Those who can’t keep up with the speed of this globalisation should opt out rather than slam it. Bhatia has brought his greatest hits from London and other places but is sceptical whether Indians are yet ready for his newest dishes. The problem with Ziya is not that it’s radical but that it isn’t aiming to be drastic enough. It’ll need the daring Bhatia displays at London’s Rasoi – tandoori duck tikkas or scallop and prawn brochettes with raw mango and black lentil khichdi. Chef Chandra warns that food should be vocational, not aspirational – but without Bhatia’s hectic playfulness, Ziya will become just another homogenous member of the global culture ministry – a crisis waiting to happen. Impure food is coming, is already here, has always been here – and not a morel too soon.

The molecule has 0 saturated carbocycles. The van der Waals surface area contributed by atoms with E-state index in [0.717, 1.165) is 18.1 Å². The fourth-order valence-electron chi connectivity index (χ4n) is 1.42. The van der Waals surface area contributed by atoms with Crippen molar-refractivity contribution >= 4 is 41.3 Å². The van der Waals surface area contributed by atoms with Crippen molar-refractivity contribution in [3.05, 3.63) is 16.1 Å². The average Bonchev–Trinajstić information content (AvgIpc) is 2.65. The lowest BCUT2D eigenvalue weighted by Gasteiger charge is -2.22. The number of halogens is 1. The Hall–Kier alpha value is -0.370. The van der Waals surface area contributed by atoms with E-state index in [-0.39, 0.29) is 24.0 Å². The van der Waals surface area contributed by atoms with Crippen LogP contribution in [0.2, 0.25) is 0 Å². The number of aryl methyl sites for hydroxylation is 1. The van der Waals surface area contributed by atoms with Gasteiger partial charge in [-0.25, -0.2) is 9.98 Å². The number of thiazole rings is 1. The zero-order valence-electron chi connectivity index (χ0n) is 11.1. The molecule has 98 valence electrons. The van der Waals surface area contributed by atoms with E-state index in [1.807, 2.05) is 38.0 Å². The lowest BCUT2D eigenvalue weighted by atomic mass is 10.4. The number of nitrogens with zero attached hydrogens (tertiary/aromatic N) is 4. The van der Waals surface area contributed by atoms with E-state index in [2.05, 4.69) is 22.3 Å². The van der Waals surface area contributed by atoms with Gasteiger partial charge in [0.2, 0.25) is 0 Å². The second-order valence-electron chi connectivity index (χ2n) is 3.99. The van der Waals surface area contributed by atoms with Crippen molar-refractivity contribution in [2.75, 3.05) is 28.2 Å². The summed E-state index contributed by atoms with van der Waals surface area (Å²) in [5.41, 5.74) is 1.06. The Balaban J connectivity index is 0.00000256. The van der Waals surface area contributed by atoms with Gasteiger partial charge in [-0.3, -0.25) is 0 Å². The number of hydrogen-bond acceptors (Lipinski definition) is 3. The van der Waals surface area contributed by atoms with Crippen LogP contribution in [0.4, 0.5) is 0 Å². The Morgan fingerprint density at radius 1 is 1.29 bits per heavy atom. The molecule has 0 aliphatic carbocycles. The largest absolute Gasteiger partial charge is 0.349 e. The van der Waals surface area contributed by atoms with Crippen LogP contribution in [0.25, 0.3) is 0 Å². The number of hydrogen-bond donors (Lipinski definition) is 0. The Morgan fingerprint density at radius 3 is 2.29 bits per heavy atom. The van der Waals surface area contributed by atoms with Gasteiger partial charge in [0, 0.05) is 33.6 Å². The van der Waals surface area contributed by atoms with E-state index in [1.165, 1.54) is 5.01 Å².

As evening service begins, it’s hot and smelly inside again. The kitchen insulates its people in more than just heat and noise. The Sunday crowds have gathered in force on Marine Drive but their sea breeze is a distant memory for those within. Bhatia is mindful of what he’s attempting. He had his parents in to eat the week before. He says, “You make yourself and your family proud. As an Indian, as a child, I was always an underdog. That’s why I wanted to excel. Coming back to your motherland, the urge is still there to showcase what you left. I don’t want to die with that baggage. I want to die and be burnt with pride. To know that I did it before I went.”